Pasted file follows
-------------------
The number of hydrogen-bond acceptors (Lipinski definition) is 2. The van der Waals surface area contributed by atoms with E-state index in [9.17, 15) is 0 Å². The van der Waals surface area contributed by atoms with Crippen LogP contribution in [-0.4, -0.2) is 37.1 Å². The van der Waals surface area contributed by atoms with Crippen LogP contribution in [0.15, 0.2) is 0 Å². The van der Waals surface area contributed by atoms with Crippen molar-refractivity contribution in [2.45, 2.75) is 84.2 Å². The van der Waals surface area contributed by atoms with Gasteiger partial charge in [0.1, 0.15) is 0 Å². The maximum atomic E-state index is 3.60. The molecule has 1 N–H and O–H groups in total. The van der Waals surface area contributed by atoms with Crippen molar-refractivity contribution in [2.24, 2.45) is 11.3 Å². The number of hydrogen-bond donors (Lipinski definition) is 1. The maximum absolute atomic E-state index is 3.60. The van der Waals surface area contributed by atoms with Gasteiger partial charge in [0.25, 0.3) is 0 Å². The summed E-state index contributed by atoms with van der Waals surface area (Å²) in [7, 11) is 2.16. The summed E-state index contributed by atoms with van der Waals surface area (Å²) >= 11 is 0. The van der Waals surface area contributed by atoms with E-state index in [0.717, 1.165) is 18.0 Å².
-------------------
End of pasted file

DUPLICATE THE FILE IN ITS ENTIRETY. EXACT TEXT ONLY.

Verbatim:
The number of hydrogen-bond acceptors (Lipinski definition) is 2. The van der Waals surface area contributed by atoms with E-state index in [9.17, 15) is 0 Å². The van der Waals surface area contributed by atoms with Crippen LogP contribution in [-0.4, -0.2) is 37.1 Å². The van der Waals surface area contributed by atoms with Crippen LogP contribution in [0.15, 0.2) is 0 Å². The van der Waals surface area contributed by atoms with Crippen molar-refractivity contribution in [2.45, 2.75) is 84.2 Å². The van der Waals surface area contributed by atoms with Gasteiger partial charge in [0.1, 0.15) is 0 Å². The maximum atomic E-state index is 3.60. The molecule has 1 N–H and O–H groups in total. The van der Waals surface area contributed by atoms with Crippen molar-refractivity contribution in [2.24, 2.45) is 11.3 Å². The number of hydrogen-bond donors (Lipinski definition) is 1. The maximum absolute atomic E-state index is 3.60. The van der Waals surface area contributed by atoms with Gasteiger partial charge in [0.25, 0.3) is 0 Å². The summed E-state index contributed by atoms with van der Waals surface area (Å²) in [7, 11) is 2.16. The summed E-state index contributed by atoms with van der Waals surface area (Å²) >= 11 is 0. The van der Waals surface area contributed by atoms with E-state index in [0.717, 1.165) is 18.0 Å².